Virtual vigilante names and shames local drugs dealers


@dealerhunter1on Twitter

Drug dealers in Tower Hamlets are having their identities exposed by a virtual vigilante, who is uploading their number plates and photographs to Twitter.

Under the handle @dealerhunter1, ‘London Boy’ publishes images and comprehensive vehicle descriptions of drug dealers working in the Tower Hamlets area. Last Sunday, the “community activist” uploaded a list of six dealers he spotted working on that day alone.

London Boy started his campaign in March 2016. Asked why, he said: “I became increasingly frustrated witnessing drug dealers dealing openly without the police challenging these criminals overtly, selling drugs in Tower Hamlets.”

While London boy “cannot put a figure” on how many dealers he has “exposed” since then, the activist is sure that his campaign is influencing dealer activity in the area: “I have seen that they switch vehicles very frequently after I have put them up on my feed, leading me to believe that some of them follow or take notice of my account.”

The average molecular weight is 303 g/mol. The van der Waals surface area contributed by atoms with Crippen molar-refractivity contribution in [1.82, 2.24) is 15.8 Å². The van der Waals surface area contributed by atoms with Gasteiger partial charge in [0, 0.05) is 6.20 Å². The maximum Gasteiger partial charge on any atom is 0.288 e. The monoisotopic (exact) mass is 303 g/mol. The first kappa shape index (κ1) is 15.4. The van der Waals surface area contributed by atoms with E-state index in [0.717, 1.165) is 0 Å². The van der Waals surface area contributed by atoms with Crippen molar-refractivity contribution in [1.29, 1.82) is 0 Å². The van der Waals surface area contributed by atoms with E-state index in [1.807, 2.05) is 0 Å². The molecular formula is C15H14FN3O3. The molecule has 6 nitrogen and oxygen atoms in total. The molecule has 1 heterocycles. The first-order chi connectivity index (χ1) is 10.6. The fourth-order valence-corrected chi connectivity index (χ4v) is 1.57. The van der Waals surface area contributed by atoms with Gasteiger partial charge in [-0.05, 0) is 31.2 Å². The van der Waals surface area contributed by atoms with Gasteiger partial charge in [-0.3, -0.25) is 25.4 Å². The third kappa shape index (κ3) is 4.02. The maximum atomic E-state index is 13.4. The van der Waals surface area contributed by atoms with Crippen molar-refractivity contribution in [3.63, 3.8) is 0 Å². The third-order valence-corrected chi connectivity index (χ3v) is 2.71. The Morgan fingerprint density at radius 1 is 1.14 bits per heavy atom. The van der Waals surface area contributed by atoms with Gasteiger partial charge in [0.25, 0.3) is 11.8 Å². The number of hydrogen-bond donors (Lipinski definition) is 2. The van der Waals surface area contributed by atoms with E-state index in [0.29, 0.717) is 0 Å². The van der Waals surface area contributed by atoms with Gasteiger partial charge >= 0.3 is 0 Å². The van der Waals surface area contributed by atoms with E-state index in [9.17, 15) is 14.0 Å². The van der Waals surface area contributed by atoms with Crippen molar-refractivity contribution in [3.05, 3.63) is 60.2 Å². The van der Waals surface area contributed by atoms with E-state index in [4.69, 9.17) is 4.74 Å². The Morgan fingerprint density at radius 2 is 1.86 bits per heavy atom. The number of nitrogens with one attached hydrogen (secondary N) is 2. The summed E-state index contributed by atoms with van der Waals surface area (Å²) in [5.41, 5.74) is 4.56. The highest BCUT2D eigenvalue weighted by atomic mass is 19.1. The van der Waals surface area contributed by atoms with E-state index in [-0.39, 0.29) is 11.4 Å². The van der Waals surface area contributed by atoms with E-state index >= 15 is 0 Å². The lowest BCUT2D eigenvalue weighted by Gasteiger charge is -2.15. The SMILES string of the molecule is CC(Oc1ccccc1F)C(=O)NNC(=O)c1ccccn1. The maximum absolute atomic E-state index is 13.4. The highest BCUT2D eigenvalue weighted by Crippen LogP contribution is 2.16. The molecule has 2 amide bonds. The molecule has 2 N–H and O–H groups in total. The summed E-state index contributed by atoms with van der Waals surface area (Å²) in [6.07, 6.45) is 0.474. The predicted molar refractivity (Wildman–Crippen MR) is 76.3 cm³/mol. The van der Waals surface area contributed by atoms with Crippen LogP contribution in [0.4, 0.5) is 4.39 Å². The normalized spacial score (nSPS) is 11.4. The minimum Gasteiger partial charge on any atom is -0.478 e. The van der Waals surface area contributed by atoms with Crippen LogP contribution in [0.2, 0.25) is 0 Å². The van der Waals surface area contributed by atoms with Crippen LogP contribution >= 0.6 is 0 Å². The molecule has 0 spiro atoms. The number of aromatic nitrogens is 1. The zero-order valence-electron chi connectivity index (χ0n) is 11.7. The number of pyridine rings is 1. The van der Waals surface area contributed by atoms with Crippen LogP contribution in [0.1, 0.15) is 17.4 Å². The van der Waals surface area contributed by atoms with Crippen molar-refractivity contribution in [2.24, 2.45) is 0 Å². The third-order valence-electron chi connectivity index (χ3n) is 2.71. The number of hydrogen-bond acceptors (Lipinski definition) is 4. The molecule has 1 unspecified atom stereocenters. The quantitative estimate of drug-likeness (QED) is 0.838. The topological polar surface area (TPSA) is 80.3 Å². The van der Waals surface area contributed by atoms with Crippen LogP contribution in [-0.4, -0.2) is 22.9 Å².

Despite the seeming success of his venture, London Boy believes that his brand of “community activism” may be the only one of its kind. He hopes, however, that his efforts will eventually inspire other Londoners to do the same where they live, and “disrupt the activity of dealers in their respective areas”.

Asked why he runs the campaign, London Boy said: “I hope to expose the dealers to as many people as possible and expose them so that they are caught…it’s the least I can do for myself, my family, my community and the future generations.”

London Boy tweet

One of the images that London Boy tweeted

In addition to tweeting, London Boy passes all information directly to the Met Police via their contact centre twitter account (@MetCC). According to London Boy, the police have been “very helpful” in advancing his campaign.

When asked, the Met refused to comment specifically on London Boy’s actions. They did, however, tell East London Lines: “The Met does not support activities by individuals who target suspected criminals. This type of action could jeopardise or interfere with on-going investigations. Individuals or groups who target potentially violent criminals could be putting themselves at risk and we advise anyone who witnesses such crimes to call 999.”

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